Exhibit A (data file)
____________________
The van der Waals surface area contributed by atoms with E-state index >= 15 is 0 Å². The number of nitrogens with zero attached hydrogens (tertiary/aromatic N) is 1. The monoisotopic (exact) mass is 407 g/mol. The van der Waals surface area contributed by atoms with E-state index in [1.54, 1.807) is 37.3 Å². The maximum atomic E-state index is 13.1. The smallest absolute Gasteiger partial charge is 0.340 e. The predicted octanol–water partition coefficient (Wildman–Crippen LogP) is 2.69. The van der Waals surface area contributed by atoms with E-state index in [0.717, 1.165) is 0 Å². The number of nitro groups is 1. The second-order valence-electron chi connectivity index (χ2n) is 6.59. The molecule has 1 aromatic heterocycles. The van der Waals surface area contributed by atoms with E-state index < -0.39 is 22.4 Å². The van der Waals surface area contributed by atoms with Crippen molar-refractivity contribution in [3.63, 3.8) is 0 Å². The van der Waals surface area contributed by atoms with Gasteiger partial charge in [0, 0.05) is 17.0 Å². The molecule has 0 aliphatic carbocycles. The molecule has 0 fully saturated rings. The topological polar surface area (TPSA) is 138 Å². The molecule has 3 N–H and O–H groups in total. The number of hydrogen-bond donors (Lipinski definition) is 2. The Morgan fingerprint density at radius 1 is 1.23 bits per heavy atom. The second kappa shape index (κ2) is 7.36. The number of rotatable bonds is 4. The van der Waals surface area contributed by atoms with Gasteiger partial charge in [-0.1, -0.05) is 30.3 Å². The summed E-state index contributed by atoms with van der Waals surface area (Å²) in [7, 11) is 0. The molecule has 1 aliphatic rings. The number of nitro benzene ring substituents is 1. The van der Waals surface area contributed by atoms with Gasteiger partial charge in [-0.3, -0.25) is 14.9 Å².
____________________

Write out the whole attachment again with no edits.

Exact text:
The van der Waals surface area contributed by atoms with E-state index >= 15 is 0 Å². The number of nitrogens with zero attached hydrogens (tertiary/aromatic N) is 1. The monoisotopic (exact) mass is 407 g/mol. The van der Waals surface area contributed by atoms with E-state index in [1.54, 1.807) is 37.3 Å². The maximum atomic E-state index is 13.1. The smallest absolute Gasteiger partial charge is 0.340 e. The predicted octanol–water partition coefficient (Wildman–Crippen LogP) is 2.69. The van der Waals surface area contributed by atoms with E-state index in [0.717, 1.165) is 0 Å². The number of nitro groups is 1. The second-order valence-electron chi connectivity index (χ2n) is 6.59. The molecule has 1 aromatic heterocycles. The van der Waals surface area contributed by atoms with E-state index < -0.39 is 22.4 Å². The van der Waals surface area contributed by atoms with Crippen molar-refractivity contribution in [3.63, 3.8) is 0 Å². The van der Waals surface area contributed by atoms with Gasteiger partial charge in [0, 0.05) is 17.0 Å². The molecule has 0 aliphatic carbocycles. The molecule has 0 fully saturated rings. The topological polar surface area (TPSA) is 138 Å². The molecule has 3 N–H and O–H groups in total. The number of hydrogen-bond donors (Lipinski definition) is 2. The Morgan fingerprint density at radius 1 is 1.23 bits per heavy atom. The second kappa shape index (κ2) is 7.36. The number of rotatable bonds is 4. The van der Waals surface area contributed by atoms with Gasteiger partial charge in [-0.1, -0.05) is 30.3 Å². The summed E-state index contributed by atoms with van der Waals surface area (Å²) in [7, 11) is 0. The molecule has 1 aliphatic rings. The number of nitro benzene ring substituents is 1. The van der Waals surface area contributed by atoms with Gasteiger partial charge in [-0.3, -0.25) is 14.9 Å².